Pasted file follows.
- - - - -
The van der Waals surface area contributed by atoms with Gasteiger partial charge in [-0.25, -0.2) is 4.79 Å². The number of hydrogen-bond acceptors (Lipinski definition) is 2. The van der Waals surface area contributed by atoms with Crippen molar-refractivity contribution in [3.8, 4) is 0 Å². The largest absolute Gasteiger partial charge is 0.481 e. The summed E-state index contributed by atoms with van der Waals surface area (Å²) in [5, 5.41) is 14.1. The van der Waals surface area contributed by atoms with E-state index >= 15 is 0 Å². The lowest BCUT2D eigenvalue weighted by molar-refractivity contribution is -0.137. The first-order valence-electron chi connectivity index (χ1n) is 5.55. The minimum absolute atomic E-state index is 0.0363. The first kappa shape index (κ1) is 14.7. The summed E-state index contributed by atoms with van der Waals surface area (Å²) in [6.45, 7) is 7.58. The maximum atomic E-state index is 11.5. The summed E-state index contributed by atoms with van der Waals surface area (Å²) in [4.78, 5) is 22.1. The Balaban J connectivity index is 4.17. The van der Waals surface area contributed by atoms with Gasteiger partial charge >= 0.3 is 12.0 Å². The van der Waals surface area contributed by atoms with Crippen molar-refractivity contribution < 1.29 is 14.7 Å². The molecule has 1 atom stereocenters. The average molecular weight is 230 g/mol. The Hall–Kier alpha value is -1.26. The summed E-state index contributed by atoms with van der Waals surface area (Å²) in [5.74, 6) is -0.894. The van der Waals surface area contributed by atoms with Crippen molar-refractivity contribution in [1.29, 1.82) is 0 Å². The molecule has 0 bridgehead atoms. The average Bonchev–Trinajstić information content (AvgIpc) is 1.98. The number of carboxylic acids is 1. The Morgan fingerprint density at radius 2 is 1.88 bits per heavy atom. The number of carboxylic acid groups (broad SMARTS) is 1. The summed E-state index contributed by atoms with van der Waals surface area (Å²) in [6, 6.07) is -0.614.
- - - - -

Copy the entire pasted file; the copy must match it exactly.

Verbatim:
The van der Waals surface area contributed by atoms with Gasteiger partial charge in [-0.25, -0.2) is 4.79 Å². The number of hydrogen-bond acceptors (Lipinski definition) is 2. The van der Waals surface area contributed by atoms with Crippen molar-refractivity contribution in [3.8, 4) is 0 Å². The largest absolute Gasteiger partial charge is 0.481 e. The summed E-state index contributed by atoms with van der Waals surface area (Å²) in [5, 5.41) is 14.1. The van der Waals surface area contributed by atoms with E-state index >= 15 is 0 Å². The lowest BCUT2D eigenvalue weighted by molar-refractivity contribution is -0.137. The first-order valence-electron chi connectivity index (χ1n) is 5.55. The minimum absolute atomic E-state index is 0.0363. The first kappa shape index (κ1) is 14.7. The summed E-state index contributed by atoms with van der Waals surface area (Å²) in [6.45, 7) is 7.58. The maximum atomic E-state index is 11.5. The summed E-state index contributed by atoms with van der Waals surface area (Å²) in [4.78, 5) is 22.1. The Balaban J connectivity index is 4.17. The van der Waals surface area contributed by atoms with Gasteiger partial charge >= 0.3 is 12.0 Å². The van der Waals surface area contributed by atoms with Crippen molar-refractivity contribution < 1.29 is 14.7 Å². The molecule has 1 atom stereocenters. The average molecular weight is 230 g/mol. The Hall–Kier alpha value is -1.26. The summed E-state index contributed by atoms with van der Waals surface area (Å²) in [5.74, 6) is -0.894. The van der Waals surface area contributed by atoms with Crippen molar-refractivity contribution in [1.29, 1.82) is 0 Å². The molecule has 0 bridgehead atoms. The average Bonchev–Trinajstić information content (AvgIpc) is 1.98. The number of carboxylic acids is 1. The Morgan fingerprint density at radius 2 is 1.88 bits per heavy atom. The number of carboxylic acid groups (broad SMARTS) is 1. The summed E-state index contributed by atoms with van der Waals surface area (Å²) in [6, 6.07) is -0.614.